The first 7 percent of the new decade has made recent history seem like salad days for most of the globe. The coronavirus and George Floyd’s death have spurred massive calls for massive societal changes. But being angry will not register change. Only humility can bring change.
I have not experienced many decades in my life – only two thus far. The first contained my salad days (23), full of innocence, little league games, and video games; the second was a meat grinder of life lessons, triumphs, and failures – college, another college, life in England, Poland, and now Malta.
I anticipate for the third decade to be the catalyst (15) decade, one of building a career, a family; one where I need to exert two decades’ experience into all that I do. At age twenty-nine, I felt young, and the world was my oyster. A day later, when turning thirty, I am wondering where my oyster went.
The third decade of my life is my notional (16) catalyst decade. It appears that 2020 is a catalyst year, even only just a half-year, for the world. We can say for certain that 2020 is a purple passage (12) of recent history, one that may have as much global impact as 2001, post September 11.
For most of the first half of 2020 – this beautiful, symmetrically numbered decade – the coronavirus pandemic (8) panicked us. The only way to fight the novel virus was to go on complete lockdown. Close up shop, work from home, no visits to loved ones in hospitals, no gatherings, no sports and no social life were the antidote. Was it the right way to fight a mildly infectious but supremely deadly disease? I do not know. I was cynical of it all until I realised that this global disease could, and did, affect my immediate sphere of influence. The extent to which lockdowns and quarantines were effective is up to Doctors and Masters of Sciences to decide, and not Masters and Bachelors of Arts like myself.
The lockdowns did give us time to slow down and reflect on what is valuable in life. We do not need to be moving at breakneck speed with our jobs and life all the time; we can slow down. Many of us discovered new hobbies and passions. Working remotely is exploding, home gardening is sprouting, and appreciating our families and loved one (sorry, no hyperlink available for that anecdotal observation) have been positive aftereffects of the societal lockdowns used to combat the coronavirus. We may rethink how we travel, how we work, and how we play. These are just a few catalysts of change in our culture (25).
We had just a few happy (4) minutes in the interim between an ecdemic and the next fret. Before you could step outside and arrive to a shop, we found ourselves impugned (21) with chaos on the streets.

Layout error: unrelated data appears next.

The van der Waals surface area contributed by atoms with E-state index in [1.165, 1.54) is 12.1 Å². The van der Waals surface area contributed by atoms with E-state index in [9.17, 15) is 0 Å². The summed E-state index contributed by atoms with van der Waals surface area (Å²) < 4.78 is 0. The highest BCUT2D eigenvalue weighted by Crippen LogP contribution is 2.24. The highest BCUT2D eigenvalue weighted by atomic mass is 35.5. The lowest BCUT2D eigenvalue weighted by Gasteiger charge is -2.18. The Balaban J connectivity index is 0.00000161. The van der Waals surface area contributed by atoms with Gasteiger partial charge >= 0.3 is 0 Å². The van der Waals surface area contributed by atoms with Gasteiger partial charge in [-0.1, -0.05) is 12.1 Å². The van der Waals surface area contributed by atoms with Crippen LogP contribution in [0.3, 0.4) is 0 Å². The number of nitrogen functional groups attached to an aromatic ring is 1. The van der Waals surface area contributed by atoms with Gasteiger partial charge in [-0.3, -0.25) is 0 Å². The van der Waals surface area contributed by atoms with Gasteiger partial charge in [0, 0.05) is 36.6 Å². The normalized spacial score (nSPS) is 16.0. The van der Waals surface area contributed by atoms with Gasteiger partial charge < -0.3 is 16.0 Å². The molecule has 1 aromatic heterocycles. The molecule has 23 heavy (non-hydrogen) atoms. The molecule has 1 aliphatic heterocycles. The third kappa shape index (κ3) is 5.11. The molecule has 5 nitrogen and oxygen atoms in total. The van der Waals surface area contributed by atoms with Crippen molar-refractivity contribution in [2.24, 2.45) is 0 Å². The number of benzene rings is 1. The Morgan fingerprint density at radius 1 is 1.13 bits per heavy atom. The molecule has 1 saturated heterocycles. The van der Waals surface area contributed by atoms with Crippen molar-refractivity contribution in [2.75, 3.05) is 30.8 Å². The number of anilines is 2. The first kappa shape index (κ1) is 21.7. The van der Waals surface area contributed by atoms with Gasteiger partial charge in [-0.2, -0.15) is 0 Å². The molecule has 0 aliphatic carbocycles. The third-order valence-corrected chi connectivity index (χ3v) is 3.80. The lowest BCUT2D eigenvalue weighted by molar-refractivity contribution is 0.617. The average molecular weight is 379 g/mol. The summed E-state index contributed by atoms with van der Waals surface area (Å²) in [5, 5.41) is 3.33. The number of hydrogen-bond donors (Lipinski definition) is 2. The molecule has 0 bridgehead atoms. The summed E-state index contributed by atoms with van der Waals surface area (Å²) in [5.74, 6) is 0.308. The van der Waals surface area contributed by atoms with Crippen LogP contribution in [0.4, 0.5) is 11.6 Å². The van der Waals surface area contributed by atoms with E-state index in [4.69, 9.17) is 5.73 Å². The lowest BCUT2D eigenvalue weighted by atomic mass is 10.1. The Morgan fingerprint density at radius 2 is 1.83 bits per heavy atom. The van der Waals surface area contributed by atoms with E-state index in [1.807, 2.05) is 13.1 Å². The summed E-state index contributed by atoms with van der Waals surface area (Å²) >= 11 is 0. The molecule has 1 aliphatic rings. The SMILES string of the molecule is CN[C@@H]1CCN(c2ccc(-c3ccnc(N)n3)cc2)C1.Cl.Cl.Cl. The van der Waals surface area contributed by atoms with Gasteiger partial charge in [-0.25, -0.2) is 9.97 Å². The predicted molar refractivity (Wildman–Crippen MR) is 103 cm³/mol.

From the coronavirus to George Floyd we experiencd a diapason (18) of social changes – changes in the home and changes in society complement each other in a sharp octave.
The first half of 2020 created chaos off the streets; the second half of this first tenth of the new decade kicked off with chaos on the streets.
On May 25, a police officer in Minnesota carelessly killed George Floyd. George Floyd’s name is another metonymy (14) for the Black Lives Matter movement. Floyd, Ahmaud Abery, Breonna Taylor, Trayvon Martin, and several others are namesakes for the plea of the black community for just treatment; Colin Kaepernick’s name is a metonymy for the movement, too; proper nouns (5) forever linked to this social movement.
A movement that started on a knee was reignited by another knee. Now, protests (22) run through the world and its partakers demand for everyone to listen and educate themselves on the racism (2) that the black community faces every day.
For three months, we were kept off the streets because of a virus. The streets are now full of riots (13) and melees (17); peaceful protests are overshadowed by thuggish (11) behaviour. Protests, the peaceful kind, wholesome and good, to be useful agents of change in our society. However, the plea to end “racism” and “fascism” (1) rings hollow when these terms have been ambiguously (19) used for many years now. Real white supremacists (10) are able to fly under the radar when we start to say that being “not racist” is complicity in racism; in other words, a “not racist” is a homonym (24) for racist. If we start conflating folks like Drew Brees, one who donates $5 million of his own money to help all feed people in need, as partially racist (assuming I understand the not-racist/complicity argument) because he has not done enough to fight racists, then we are dealing with swathes of racist and the real racists and white supremacists can operate under cover.
As long as we live in a broken, sinful world, there will always be racism. You and I may not be racists, but we are guilty of hate, mockery, scorn, derision, and selfishness – ingredients that stand as their own sins. Racism is a cocktail of all these sinful ingredients.
However, Floyd’s death exemplifies (6) a different problem I see in my homeland: the needed institution of our police force is militarized as they need to combat a militarized population. A dormant threat on the street requires an active presence of brute force.